British dismantle IRA dissidents’ bomb in beer keg
DUBLIN—Northern Ireland police seized a dissident IRA bomb packed into a beer keg Saturday and were inspecting a potential car bomb parked outside Belfast International Airport, the latest efforts to undermine peace in the British territory.
Police said British Army experts who dismantled the beer-keg bomb found 40 kilograms (90 pounds) of explosive inside.
A pedestrian spotted the keg bomb underneath a rail bridge in the town of Lurgan, where Irish Republican Army dissidents have a base of operations. The threat forced rail passengers on Dublin-Belfast services to be transferred to buses for the Northern Ireland half of their journeys Friday night and all day Saturday.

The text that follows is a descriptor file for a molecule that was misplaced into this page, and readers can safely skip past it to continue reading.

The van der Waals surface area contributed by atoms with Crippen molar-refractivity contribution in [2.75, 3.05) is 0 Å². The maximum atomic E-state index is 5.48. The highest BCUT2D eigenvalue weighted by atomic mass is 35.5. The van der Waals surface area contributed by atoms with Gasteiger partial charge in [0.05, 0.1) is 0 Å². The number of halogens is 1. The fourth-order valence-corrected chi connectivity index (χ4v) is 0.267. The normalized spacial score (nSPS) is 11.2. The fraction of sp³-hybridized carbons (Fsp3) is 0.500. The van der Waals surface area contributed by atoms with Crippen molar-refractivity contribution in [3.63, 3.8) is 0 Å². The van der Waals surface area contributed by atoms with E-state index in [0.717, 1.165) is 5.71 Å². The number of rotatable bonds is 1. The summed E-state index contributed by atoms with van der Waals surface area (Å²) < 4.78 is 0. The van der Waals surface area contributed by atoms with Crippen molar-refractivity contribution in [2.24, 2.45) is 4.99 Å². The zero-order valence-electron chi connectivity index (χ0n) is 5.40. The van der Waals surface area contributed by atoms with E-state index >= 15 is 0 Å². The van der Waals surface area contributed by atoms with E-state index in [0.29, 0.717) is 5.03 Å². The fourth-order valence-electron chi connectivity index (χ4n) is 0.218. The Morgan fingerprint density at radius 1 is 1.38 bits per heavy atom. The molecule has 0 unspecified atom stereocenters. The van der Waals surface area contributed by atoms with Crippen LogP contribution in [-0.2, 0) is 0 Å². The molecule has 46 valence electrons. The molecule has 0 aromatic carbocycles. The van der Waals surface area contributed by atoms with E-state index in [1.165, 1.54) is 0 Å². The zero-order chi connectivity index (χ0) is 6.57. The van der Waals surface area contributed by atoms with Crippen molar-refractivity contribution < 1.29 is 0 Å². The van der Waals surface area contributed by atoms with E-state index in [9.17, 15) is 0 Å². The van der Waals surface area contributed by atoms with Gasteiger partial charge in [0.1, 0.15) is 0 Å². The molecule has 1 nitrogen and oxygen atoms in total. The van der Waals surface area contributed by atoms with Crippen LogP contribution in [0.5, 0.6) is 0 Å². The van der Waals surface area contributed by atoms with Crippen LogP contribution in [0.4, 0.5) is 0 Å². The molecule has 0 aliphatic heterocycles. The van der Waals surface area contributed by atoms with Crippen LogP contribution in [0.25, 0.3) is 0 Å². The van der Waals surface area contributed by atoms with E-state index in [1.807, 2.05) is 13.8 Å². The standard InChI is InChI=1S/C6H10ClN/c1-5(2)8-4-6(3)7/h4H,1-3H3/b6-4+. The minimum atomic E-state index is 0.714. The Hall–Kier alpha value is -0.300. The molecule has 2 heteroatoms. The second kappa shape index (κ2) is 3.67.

Police Chief Inspector Jason Murphy said authorities received no telephone warnings about the Lurgan bomb. He described the IRA dissidents as “a cowardly element intent on causing as much destruction as they can.”
Later Saturday, police said they were examining a suspicious car abandoned in the long-term parking lot at Belfast International Airport. They couldn’t confirm whether the car contained a bomb.
The alert forced passengers arriving and departing the terminal to avoid doors nearest the parking lot but did not disrupt flights.
Northern Ireland police stressed that the two alerts had no connection to the bombs discovered Friday on cargo planes bound from Yemen to the United States.
IRA splinter groups opposed to Northern Ireland’s 1998 peace accord—which forged a joint Catholic-Protestant government that includes former IRA figures—have detonated half a dozen car bombs in Northern Ireland this year, injuring nobody seriously.
The IRA killed nearly 1,800 people during its failed 1970-1997 campaign to force Northern Ireland out of the United Kingdom. Most IRA members renounced violence and disarmed in 2005.